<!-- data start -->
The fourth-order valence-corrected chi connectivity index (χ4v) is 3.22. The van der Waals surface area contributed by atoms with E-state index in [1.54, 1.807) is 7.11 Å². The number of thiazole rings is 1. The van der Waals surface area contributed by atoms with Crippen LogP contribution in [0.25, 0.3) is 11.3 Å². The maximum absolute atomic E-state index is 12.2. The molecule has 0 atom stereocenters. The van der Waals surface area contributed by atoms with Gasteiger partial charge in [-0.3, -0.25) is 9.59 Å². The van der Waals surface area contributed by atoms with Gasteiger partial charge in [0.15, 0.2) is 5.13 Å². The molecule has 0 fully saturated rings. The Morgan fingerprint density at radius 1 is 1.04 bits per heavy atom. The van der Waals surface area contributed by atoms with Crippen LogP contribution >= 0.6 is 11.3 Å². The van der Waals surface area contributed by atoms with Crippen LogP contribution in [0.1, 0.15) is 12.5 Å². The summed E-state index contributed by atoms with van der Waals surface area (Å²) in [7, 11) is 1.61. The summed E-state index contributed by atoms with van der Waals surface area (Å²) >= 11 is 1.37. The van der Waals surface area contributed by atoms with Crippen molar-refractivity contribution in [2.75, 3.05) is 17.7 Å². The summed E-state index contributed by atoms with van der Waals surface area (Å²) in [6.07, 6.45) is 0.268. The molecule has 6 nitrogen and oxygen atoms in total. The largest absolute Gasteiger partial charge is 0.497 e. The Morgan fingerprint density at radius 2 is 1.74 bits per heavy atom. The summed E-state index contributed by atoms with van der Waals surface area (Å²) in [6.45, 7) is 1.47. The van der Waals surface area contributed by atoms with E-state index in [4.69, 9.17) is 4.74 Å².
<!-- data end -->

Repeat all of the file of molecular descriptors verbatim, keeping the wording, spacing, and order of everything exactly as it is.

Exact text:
The fourth-order valence-corrected chi connectivity index (χ4v) is 3.22. The van der Waals surface area contributed by atoms with E-state index in [1.54, 1.807) is 7.11 Å². The number of thiazole rings is 1. The van der Waals surface area contributed by atoms with Crippen LogP contribution in [0.25, 0.3) is 11.3 Å². The maximum absolute atomic E-state index is 12.2. The molecule has 0 atom stereocenters. The van der Waals surface area contributed by atoms with Gasteiger partial charge in [-0.3, -0.25) is 9.59 Å². The van der Waals surface area contributed by atoms with Gasteiger partial charge in [0.15, 0.2) is 5.13 Å². The molecule has 0 fully saturated rings. The Morgan fingerprint density at radius 1 is 1.04 bits per heavy atom. The van der Waals surface area contributed by atoms with Crippen LogP contribution >= 0.6 is 11.3 Å². The van der Waals surface area contributed by atoms with Crippen LogP contribution in [0.1, 0.15) is 12.5 Å². The summed E-state index contributed by atoms with van der Waals surface area (Å²) in [7, 11) is 1.61. The summed E-state index contributed by atoms with van der Waals surface area (Å²) >= 11 is 1.37. The van der Waals surface area contributed by atoms with Crippen molar-refractivity contribution in [2.75, 3.05) is 17.7 Å². The summed E-state index contributed by atoms with van der Waals surface area (Å²) in [6.07, 6.45) is 0.268. The molecule has 6 nitrogen and oxygen atoms in total. The largest absolute Gasteiger partial charge is 0.497 e. The Morgan fingerprint density at radius 2 is 1.74 bits per heavy atom. The summed E-state index contributed by atoms with van der Waals surface area (Å²) in [6.45, 7) is 1.47. The van der Waals surface area contributed by atoms with E-state index in [4.69, 9.17) is 4.74 Å².